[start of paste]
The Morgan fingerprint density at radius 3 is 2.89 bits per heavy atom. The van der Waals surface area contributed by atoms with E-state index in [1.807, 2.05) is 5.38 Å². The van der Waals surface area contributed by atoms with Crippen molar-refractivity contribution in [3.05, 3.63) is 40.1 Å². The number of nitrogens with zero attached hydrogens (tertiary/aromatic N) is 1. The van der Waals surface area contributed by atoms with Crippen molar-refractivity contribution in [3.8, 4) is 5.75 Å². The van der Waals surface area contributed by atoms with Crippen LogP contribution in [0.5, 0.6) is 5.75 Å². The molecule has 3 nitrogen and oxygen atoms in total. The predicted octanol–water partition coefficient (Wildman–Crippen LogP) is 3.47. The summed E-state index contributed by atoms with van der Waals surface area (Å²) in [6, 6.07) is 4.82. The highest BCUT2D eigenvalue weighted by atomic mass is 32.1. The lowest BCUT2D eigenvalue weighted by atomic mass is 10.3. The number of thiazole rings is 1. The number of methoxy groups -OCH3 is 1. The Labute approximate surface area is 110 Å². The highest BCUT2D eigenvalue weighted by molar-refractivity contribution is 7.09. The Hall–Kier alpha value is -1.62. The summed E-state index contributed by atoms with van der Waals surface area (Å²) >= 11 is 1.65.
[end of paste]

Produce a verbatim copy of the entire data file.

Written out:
The Morgan fingerprint density at radius 3 is 2.89 bits per heavy atom. The van der Waals surface area contributed by atoms with E-state index in [1.807, 2.05) is 5.38 Å². The van der Waals surface area contributed by atoms with Crippen molar-refractivity contribution in [3.05, 3.63) is 40.1 Å². The number of nitrogens with zero attached hydrogens (tertiary/aromatic N) is 1. The van der Waals surface area contributed by atoms with Crippen molar-refractivity contribution in [3.8, 4) is 5.75 Å². The van der Waals surface area contributed by atoms with Crippen LogP contribution in [0.5, 0.6) is 5.75 Å². The molecule has 3 nitrogen and oxygen atoms in total. The predicted octanol–water partition coefficient (Wildman–Crippen LogP) is 3.47. The summed E-state index contributed by atoms with van der Waals surface area (Å²) in [6, 6.07) is 4.82. The highest BCUT2D eigenvalue weighted by atomic mass is 32.1. The lowest BCUT2D eigenvalue weighted by atomic mass is 10.3. The number of thiazole rings is 1. The number of methoxy groups -OCH3 is 1. The Labute approximate surface area is 110 Å². The highest BCUT2D eigenvalue weighted by molar-refractivity contribution is 7.09. The Hall–Kier alpha value is -1.62. The summed E-state index contributed by atoms with van der Waals surface area (Å²) >= 11 is 1.65.